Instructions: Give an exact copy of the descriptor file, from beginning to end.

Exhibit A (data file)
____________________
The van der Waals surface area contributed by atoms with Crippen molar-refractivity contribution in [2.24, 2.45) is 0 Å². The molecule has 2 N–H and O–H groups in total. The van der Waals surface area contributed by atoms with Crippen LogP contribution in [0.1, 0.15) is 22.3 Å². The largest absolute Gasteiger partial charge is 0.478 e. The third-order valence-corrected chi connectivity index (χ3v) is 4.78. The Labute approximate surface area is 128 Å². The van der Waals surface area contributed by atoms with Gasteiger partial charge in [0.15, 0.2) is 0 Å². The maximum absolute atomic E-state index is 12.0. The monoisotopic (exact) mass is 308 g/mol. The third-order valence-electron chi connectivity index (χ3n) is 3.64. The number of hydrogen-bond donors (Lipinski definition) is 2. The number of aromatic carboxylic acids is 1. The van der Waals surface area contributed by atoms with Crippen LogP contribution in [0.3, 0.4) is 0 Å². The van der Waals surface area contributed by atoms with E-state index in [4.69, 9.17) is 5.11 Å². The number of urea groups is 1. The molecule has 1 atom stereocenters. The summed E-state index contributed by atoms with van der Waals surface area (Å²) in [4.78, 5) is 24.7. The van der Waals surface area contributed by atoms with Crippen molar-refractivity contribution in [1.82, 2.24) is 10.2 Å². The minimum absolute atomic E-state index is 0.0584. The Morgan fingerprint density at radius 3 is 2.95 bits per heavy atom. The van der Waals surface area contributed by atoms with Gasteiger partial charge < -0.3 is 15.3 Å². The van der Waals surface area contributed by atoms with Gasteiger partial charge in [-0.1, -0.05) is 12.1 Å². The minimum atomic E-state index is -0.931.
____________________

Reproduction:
The van der Waals surface area contributed by atoms with Crippen molar-refractivity contribution in [2.24, 2.45) is 0 Å². The molecule has 2 N–H and O–H groups in total. The van der Waals surface area contributed by atoms with Crippen LogP contribution in [0.1, 0.15) is 22.3 Å². The largest absolute Gasteiger partial charge is 0.478 e. The third-order valence-corrected chi connectivity index (χ3v) is 4.78. The Labute approximate surface area is 128 Å². The van der Waals surface area contributed by atoms with Gasteiger partial charge in [0.15, 0.2) is 0 Å². The maximum absolute atomic E-state index is 12.0. The monoisotopic (exact) mass is 308 g/mol. The third-order valence-electron chi connectivity index (χ3n) is 3.64. The number of hydrogen-bond donors (Lipinski definition) is 2. The number of aromatic carboxylic acids is 1. The van der Waals surface area contributed by atoms with Crippen LogP contribution in [0.3, 0.4) is 0 Å². The van der Waals surface area contributed by atoms with E-state index in [4.69, 9.17) is 5.11 Å². The number of urea groups is 1. The molecule has 1 atom stereocenters. The summed E-state index contributed by atoms with van der Waals surface area (Å²) in [4.78, 5) is 24.7. The van der Waals surface area contributed by atoms with Crippen molar-refractivity contribution in [1.82, 2.24) is 10.2 Å². The minimum absolute atomic E-state index is 0.0584. The Morgan fingerprint density at radius 3 is 2.95 bits per heavy atom. The van der Waals surface area contributed by atoms with Gasteiger partial charge < -0.3 is 15.3 Å². The van der Waals surface area contributed by atoms with Gasteiger partial charge in [-0.1, -0.05) is 12.1 Å². The minimum atomic E-state index is -0.931.